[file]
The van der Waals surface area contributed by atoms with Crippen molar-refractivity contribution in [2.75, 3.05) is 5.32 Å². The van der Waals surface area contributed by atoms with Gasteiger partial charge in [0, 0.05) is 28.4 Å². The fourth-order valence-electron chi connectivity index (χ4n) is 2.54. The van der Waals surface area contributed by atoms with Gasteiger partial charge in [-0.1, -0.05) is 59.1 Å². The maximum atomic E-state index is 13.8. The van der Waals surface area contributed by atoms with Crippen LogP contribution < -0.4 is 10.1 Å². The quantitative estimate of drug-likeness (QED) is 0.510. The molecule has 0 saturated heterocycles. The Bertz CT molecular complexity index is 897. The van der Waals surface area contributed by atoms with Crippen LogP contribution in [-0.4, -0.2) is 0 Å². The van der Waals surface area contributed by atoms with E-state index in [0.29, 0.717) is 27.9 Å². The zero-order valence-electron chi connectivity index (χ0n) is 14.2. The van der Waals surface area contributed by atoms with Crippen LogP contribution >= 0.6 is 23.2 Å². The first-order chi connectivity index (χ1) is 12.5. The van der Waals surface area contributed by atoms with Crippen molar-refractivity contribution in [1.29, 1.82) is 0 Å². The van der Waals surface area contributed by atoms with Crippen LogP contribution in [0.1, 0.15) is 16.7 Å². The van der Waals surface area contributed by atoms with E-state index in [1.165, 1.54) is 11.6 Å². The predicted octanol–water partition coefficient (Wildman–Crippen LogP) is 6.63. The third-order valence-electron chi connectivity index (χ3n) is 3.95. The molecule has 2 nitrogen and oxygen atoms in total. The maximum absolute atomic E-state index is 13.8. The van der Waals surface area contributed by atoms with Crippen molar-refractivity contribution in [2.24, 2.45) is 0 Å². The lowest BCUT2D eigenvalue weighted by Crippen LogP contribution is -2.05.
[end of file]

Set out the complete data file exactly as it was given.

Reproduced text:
The van der Waals surface area contributed by atoms with Crippen molar-refractivity contribution in [2.75, 3.05) is 5.32 Å². The van der Waals surface area contributed by atoms with Gasteiger partial charge in [0, 0.05) is 28.4 Å². The fourth-order valence-electron chi connectivity index (χ4n) is 2.54. The van der Waals surface area contributed by atoms with Gasteiger partial charge in [-0.1, -0.05) is 59.1 Å². The maximum atomic E-state index is 13.8. The van der Waals surface area contributed by atoms with Crippen LogP contribution < -0.4 is 10.1 Å². The quantitative estimate of drug-likeness (QED) is 0.510. The molecule has 0 saturated heterocycles. The Bertz CT molecular complexity index is 897. The van der Waals surface area contributed by atoms with Crippen LogP contribution in [-0.4, -0.2) is 0 Å². The van der Waals surface area contributed by atoms with E-state index in [0.29, 0.717) is 27.9 Å². The zero-order valence-electron chi connectivity index (χ0n) is 14.2. The van der Waals surface area contributed by atoms with Crippen LogP contribution >= 0.6 is 23.2 Å². The first-order chi connectivity index (χ1) is 12.5. The van der Waals surface area contributed by atoms with Crippen molar-refractivity contribution in [1.29, 1.82) is 0 Å². The van der Waals surface area contributed by atoms with Crippen LogP contribution in [0.1, 0.15) is 16.7 Å². The van der Waals surface area contributed by atoms with E-state index in [1.165, 1.54) is 11.6 Å². The predicted octanol–water partition coefficient (Wildman–Crippen LogP) is 6.63. The third-order valence-electron chi connectivity index (χ3n) is 3.95. The molecule has 2 nitrogen and oxygen atoms in total. The maximum absolute atomic E-state index is 13.8. The van der Waals surface area contributed by atoms with Crippen molar-refractivity contribution in [2.24, 2.45) is 0 Å². The lowest BCUT2D eigenvalue weighted by Crippen LogP contribution is -2.05.